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Common diseases of infants (2)

Common diseases of infants (2)

The most common diseases in infants since the newborn period and the measures that can be taken against these diseases Child Health and Diseases Specialist Dr.. Anıl Yeşildağ continues to share with you.

Diaper rashes

Diaper rashes can range from slight redness on the baby's butt to hard skin formation with bright red spots and wounds.

Most babies have severe or mild diaper rashes. Nine or twelve-month-olds are at greater risk. Newborn babies are less likely to have diaper rashes because they are often changed.

Change the diaper frequently to avoid rashes. If possible, change diapers every time your baby poops.

Clean and dry your baby's bottom every time you change the diaper. Some diapers and soaps may irritate your baby's skin. If you observe this, use an alternative soap.

When changing the diaper, allow the baby to play without diapers for as long as possible (eg lay on a towel) before placing the diaper underneath. Because the diaper under the sun will lead to a bagel.

Use preventive cream to protect your baby's skin. Make sure the skin is dry before applying the cream.

If you use cloth diapers, be sure to clean and wash thoroughly and sterilize. Do not use detergent, use white soap powder, which can also be used in the machine.

Sometimes baby diaper rashes are not cleared and can become infected. Fungal infections are common diseases in the gland area. It is usually seen with red spots and is bright red. It can spread to the upper legs, sexual areas. You may need to use fungal cream for treatment. Your doctor can refer you to this.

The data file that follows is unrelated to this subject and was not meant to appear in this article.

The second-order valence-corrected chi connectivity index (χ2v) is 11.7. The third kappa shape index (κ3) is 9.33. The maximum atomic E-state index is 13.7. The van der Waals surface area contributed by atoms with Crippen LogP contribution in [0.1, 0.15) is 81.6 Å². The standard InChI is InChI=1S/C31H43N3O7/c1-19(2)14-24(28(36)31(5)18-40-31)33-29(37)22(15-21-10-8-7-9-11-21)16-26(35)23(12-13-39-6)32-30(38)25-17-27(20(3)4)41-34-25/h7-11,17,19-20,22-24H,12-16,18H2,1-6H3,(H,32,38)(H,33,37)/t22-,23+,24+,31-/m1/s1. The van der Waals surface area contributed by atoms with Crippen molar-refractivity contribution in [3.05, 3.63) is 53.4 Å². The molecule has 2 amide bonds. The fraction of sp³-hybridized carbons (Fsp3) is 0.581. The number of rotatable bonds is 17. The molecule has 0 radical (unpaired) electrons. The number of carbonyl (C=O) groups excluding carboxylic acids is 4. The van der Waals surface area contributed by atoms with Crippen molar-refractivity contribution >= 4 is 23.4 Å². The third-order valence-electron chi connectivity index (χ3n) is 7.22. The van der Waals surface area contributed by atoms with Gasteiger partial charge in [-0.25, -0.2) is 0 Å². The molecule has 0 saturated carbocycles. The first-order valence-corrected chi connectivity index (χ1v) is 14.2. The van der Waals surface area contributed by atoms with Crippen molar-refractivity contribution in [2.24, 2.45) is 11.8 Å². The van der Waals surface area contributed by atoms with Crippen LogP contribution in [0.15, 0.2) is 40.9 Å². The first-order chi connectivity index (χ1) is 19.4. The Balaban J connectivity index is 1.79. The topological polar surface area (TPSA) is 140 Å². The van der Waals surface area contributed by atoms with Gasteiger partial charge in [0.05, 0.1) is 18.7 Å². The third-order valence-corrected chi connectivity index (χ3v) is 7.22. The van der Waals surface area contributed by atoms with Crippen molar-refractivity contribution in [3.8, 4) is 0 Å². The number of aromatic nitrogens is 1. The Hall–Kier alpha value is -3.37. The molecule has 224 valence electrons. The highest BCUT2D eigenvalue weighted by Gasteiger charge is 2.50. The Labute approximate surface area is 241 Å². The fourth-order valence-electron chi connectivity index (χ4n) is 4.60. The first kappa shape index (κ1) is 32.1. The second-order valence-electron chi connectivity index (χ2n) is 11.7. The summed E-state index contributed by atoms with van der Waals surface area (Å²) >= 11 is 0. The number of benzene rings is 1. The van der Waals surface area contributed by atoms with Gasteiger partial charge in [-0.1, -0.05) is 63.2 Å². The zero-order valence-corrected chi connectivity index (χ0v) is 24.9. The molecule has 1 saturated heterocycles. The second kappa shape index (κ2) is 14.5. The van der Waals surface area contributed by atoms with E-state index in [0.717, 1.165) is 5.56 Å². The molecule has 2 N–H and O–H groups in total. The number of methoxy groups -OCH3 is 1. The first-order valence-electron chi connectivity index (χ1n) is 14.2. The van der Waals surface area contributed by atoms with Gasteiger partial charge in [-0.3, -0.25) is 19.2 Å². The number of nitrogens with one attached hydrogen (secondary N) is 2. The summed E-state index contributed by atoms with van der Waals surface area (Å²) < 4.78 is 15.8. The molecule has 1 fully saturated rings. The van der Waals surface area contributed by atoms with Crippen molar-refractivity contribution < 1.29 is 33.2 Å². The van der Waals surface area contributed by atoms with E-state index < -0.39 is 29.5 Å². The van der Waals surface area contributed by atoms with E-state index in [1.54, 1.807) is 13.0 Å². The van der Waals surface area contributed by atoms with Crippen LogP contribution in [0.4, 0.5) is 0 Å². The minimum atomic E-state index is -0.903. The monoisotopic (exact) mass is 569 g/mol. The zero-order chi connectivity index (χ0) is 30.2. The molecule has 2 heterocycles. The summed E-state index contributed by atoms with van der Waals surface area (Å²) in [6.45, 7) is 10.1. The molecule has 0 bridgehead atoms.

Skin crevices and cuts:

If the wound does not need to be sutured and does not bleed heavily, wash the wound with a mild soap and water, then dry it with light touch. After cleaning with an antiseptic liquid such as batikon or betadine, cover with a band-aid. If any signs of infection (redness, blistering or pus) appear, consult your pediatrician.

Slight burns:

To alleviate the pain, apply cold water to the affected area (do not use ice because it will further damage the skin tissue.) It may be beneficial to apply a burnt cream such as silverdin to protect the skin. If bubbles form, do not explode, as open parts can easily catch germs. Widespread burns, face and hand burns must be treated in a health facility.

Sunburn

In summer, babies and children should be protected with special sunscreen for infants with a protective factor of thirty / thirty when exposed to the sun. In addition, do not expose your baby to direct sunlight and wear protective clothing. In particular, the hat will be useful in preventing heat stroke. It is best to keep the baby in a shadow place between 11: 00-16: 00, when the sun comes upright. In spite of all these precautions, if your baby has sunburn, you can use some gel or solution that alleviates the pain or even mild pain relief syrup or suppository. However, if symptoms of heat stroke such as vomiting, weakness, drowsiness or fever occur, you should seek medical attention immediately.

Pest bites

Most insect bites and stings are seen as hard bulges. For bee stings, gently remove the needle of the bee with a sterile tweezer or needle. Apply cold compresses to relieve pain (Most children are allergic to bee stings - if you have a rapid swelling or breathing difficulties, seek medical attention immediately.) Mosquito bites are common, especially in infants. Hemoglobin in infants' blood draws insects. Clean and dry the bite, then apply a soothing cream to the skin (eg Benadryl ointment) Cut and keep the child's nails clean to prevent nail scratches.

bruises

Apply cold compresses to numbness and swelling of the injured area. Use painkillers to relieve the pain of the wound. If your child has numbness, memory loss, or vomiting after a head injury, seek medical advice for the diagnosis. Contact your nearest health care provider immediately.

Weakness

Babies should not be given medication due to fatigue. Doctors say this increases stomach problems. Let your child rest. If symptoms are severe or do not disappear within 1-2 days, consult your pediatrician.

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